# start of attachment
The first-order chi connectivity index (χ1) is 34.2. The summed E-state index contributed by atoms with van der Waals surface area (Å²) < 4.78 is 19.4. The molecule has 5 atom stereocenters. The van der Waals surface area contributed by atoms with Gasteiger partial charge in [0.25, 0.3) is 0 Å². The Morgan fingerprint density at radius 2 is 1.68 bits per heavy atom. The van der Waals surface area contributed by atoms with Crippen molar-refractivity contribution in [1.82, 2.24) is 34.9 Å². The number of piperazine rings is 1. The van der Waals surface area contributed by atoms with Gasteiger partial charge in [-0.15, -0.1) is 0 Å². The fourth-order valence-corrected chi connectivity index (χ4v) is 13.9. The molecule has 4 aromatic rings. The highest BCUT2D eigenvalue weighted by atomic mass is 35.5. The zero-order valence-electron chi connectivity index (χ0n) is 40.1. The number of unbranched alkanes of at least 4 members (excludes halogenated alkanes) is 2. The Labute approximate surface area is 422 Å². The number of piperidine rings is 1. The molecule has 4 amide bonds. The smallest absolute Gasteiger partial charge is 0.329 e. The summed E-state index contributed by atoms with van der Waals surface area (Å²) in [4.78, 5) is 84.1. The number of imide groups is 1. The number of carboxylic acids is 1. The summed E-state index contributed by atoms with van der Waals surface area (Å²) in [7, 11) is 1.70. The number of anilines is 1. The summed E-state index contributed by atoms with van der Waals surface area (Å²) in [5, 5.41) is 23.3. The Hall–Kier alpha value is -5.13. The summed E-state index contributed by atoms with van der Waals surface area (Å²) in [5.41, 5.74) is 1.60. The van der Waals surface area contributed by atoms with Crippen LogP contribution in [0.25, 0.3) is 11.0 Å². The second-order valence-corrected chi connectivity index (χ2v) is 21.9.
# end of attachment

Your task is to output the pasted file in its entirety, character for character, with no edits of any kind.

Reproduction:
The first-order chi connectivity index (χ1) is 34.2. The summed E-state index contributed by atoms with van der Waals surface area (Å²) < 4.78 is 19.4. The molecule has 5 atom stereocenters. The van der Waals surface area contributed by atoms with Gasteiger partial charge in [0.25, 0.3) is 0 Å². The Morgan fingerprint density at radius 2 is 1.68 bits per heavy atom. The van der Waals surface area contributed by atoms with Crippen molar-refractivity contribution in [1.82, 2.24) is 34.9 Å². The number of piperazine rings is 1. The van der Waals surface area contributed by atoms with Gasteiger partial charge in [-0.15, -0.1) is 0 Å². The fourth-order valence-corrected chi connectivity index (χ4v) is 13.9. The molecule has 4 aromatic rings. The highest BCUT2D eigenvalue weighted by atomic mass is 35.5. The zero-order valence-electron chi connectivity index (χ0n) is 40.1. The number of unbranched alkanes of at least 4 members (excludes halogenated alkanes) is 2. The Labute approximate surface area is 422 Å². The number of piperidine rings is 1. The molecule has 4 amide bonds. The smallest absolute Gasteiger partial charge is 0.329 e. The summed E-state index contributed by atoms with van der Waals surface area (Å²) in [4.78, 5) is 84.1. The number of imide groups is 1. The number of carboxylic acids is 1. The summed E-state index contributed by atoms with van der Waals surface area (Å²) in [7, 11) is 1.70. The number of anilines is 1. The summed E-state index contributed by atoms with van der Waals surface area (Å²) in [5, 5.41) is 23.3. The Hall–Kier alpha value is -5.13. The summed E-state index contributed by atoms with van der Waals surface area (Å²) in [5.41, 5.74) is 1.60. The van der Waals surface area contributed by atoms with Crippen LogP contribution in [0.25, 0.3) is 11.0 Å². The second-order valence-corrected chi connectivity index (χ2v) is 21.9.